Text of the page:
US imposes new sanctions, as it renews limited Iraqi waiver for Iranian electricity
WASHINGTON DC (Kurdistan 24) – The State Department announced new sanctions on Thursday, as it renewed an exemption for Iraq on financial transactions with Iran related to Baghdad’s purchase of electricity from its eastern neighbor.
The State Department also announced that it was imposing new sanctions on 20 individuals and entities that siphon funds from economic activity in Iraq to Iran’s Islamic Revolutionary Guard Corps’ Quds Force (IRGC-QF.)
Limited Waiver for Imports related to Electricity from Iran
US media reported that the renewal of the waiver for Iraq’s purchases from Iran related to the import of electricity was only for 30 days. Although this is the seventh time that the US has issued such a waiver, since it re-imposed sanctions on Iran in November 2018, the 30-day extension is the shortest ever. Previous waivers were for as long as 120 days.
“The shorter renewal period this time was a warning to Baghdad to speed up plans to replace supplies of energy from Iran,” The Wall Street Journal reported, citing a US official.
Despite receiving billions of dollars in aid from the US for reconstruction since the overthrow of Saddam Hussein’s regime in 2003, the Iraqi government has been unable to provide its population with a reliable supply of electricity. That is part of a bigger infrastructure problem and has repeatedly prompted protests, particularly in southern Iraq in the extremely hot summer months.
Corruption is a major factor contributing to poor public services in Iraq. According to Transparency International, Iraq ranks 162 out of 180 countries on its corruption index.
Nearly 40 percent of Iraqi electricity is generated with natural gas imported from Iran. Iraq, itself, has sufficient natural gas, produced in the course of pumping oil, to meet its needs for producing electricity. But Iraq lacks the infrastructure of pipelines that would allow the gas to be used, so, instead, it is flared. According to the estimate of the World Bank, Iraq loses $2.5 billion a year by burning, rather than using, its gas.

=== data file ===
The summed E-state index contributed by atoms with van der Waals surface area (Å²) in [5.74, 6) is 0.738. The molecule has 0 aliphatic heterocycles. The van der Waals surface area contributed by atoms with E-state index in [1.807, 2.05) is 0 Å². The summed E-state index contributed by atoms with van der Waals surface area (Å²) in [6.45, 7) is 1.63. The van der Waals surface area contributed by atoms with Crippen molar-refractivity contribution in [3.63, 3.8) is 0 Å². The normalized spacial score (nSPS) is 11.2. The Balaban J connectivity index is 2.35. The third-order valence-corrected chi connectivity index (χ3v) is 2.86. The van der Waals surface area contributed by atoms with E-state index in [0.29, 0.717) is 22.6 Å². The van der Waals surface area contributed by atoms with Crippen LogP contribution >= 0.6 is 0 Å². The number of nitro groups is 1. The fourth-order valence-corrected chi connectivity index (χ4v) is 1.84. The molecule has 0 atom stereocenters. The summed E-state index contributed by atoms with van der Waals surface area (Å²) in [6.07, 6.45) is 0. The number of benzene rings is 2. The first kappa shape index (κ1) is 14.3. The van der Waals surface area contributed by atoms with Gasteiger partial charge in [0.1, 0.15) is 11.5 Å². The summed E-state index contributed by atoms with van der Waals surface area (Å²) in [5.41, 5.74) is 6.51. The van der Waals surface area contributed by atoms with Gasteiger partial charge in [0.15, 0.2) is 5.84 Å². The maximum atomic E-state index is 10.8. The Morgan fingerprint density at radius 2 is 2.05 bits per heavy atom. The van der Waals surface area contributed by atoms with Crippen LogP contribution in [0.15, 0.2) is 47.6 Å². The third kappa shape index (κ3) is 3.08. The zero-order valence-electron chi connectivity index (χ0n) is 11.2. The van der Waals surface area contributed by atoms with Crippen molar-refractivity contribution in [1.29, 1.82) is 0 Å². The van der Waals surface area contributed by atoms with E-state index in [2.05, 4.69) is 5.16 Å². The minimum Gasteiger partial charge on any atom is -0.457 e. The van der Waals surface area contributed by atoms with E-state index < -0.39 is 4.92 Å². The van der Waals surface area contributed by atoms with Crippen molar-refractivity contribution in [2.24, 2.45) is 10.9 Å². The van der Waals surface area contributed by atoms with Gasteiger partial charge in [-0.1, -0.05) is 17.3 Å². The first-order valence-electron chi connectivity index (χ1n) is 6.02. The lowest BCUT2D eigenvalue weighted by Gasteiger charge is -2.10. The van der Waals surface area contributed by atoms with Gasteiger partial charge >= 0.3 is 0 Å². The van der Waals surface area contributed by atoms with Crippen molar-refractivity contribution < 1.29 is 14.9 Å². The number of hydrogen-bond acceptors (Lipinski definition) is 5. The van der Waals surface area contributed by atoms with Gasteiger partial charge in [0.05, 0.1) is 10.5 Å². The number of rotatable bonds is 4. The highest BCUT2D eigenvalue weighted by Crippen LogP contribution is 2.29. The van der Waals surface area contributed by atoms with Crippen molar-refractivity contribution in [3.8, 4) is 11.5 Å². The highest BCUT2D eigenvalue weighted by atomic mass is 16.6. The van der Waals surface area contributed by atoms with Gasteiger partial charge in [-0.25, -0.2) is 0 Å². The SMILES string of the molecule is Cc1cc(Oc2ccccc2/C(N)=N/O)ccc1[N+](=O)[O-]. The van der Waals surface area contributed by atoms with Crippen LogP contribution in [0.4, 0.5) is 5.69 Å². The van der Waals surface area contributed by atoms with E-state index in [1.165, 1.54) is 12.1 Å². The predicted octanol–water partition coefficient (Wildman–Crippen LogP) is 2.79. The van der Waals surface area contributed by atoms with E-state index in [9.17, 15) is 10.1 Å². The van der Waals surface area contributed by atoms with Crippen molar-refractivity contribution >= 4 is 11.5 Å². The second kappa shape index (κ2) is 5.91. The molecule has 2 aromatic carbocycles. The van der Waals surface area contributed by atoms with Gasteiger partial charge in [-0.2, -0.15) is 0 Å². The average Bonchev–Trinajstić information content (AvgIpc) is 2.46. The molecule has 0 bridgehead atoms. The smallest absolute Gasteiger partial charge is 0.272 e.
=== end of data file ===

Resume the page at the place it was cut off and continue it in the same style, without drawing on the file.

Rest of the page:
In addition to getting gas from Iran, Iraq also imports a significant amount of electricity to meet its needs.
Sanctions on Iraqi-based entities run by the IRGC-QF
In a statement issued by Spokesperson Morgan Ortagus, the State Department explained that the 20 sanctions designations announced on Thursday were aimed at those who “violate Iraqi sovereignty and exploit Iraq’s economy to funnel money” to the IRGC-QF.
A major focus of the new sanctions are three companies. One is called by the innocuous sounding name, Reconstruction of the Holy Shrines of Iraq (ROHSI.) It has ties to a construction company which was also sanctioned.
A Treasury Department statement described ROHSI as an “IRGC-QF-controlled organization based in Iran and Iraq, whose leadership was appointed by the late IRGC-QF commander Qasim Soleimani.”
“Though ostensibly a religious institution,” the statement continued, “ROHSI has transferred millions of dollars to the Iraq-based Bahjat al Kawthar Company for Construction and Trading,” an enterprise that is based in Iraq, but controlled by the IRGC-QF.
The company, also known as Kosar Company, “has served as a base for Iranian intelligence activities in Iraq,” according to the Treasury statement, “including the shipment of weapons and ammunition to Iranian-backed terrorist militia groups.”
In addition, it also appears that the Quds Force diverted donations from the faithful, meant for the upkeep of the shrines, for its own purposes.
“IRGC-QF officials have used ROHSI’s funds to supplement IRGC-QF budgets, likely embezzling public donations intended for the construction and maintenance of Shiite shrines in Iraq,” the statement said.
Al Khamael Maritime Services, based in Iraq’s Umm Qasr port and in which the IRGC-QF has a financial interest, was a third target of the sanctions announced on Thursday.
Al Khamael is involved in smuggling between Iran, Iraq, and Syria, including activities that benefit Kata’ib Hizbollah, an Iraqi militia which the US has designated a terrorist group, and which has been behind repeated attacks on Iraqi bases hosting troops from the US-led Coalition—including the attack on K-1 that killed a US contractor and helped precipitate the January 3 assassination of Qasim Soleimani.
Al Khamael is also involved in smuggling that circumvents US sanctions on behalf of the Quds Force, according to the Treasury Department.
Among the individuals sanctioned on Thursday is a Special Operations Commander in Kata’ib Hizbollah, Adnan al-Hamidawi. Hamidawi is a long-time member of the organization, which was headed by Abu Mahdi al-Muhandis, until his assassination, along with Soleimani, as Muhandis greeted the IRGC-QF commander at the Baghdad airport.
In 2019—i.e. before the assassination of Soleimani and Muhandis, Hamidawi “planned to intimidate Iraqi politicians who did not support the removal of US forces from Iraq,” the Treasury Department said. Hamidawi was designated for acting on behalf of a terrorist organization.
Editing by John J. Catherine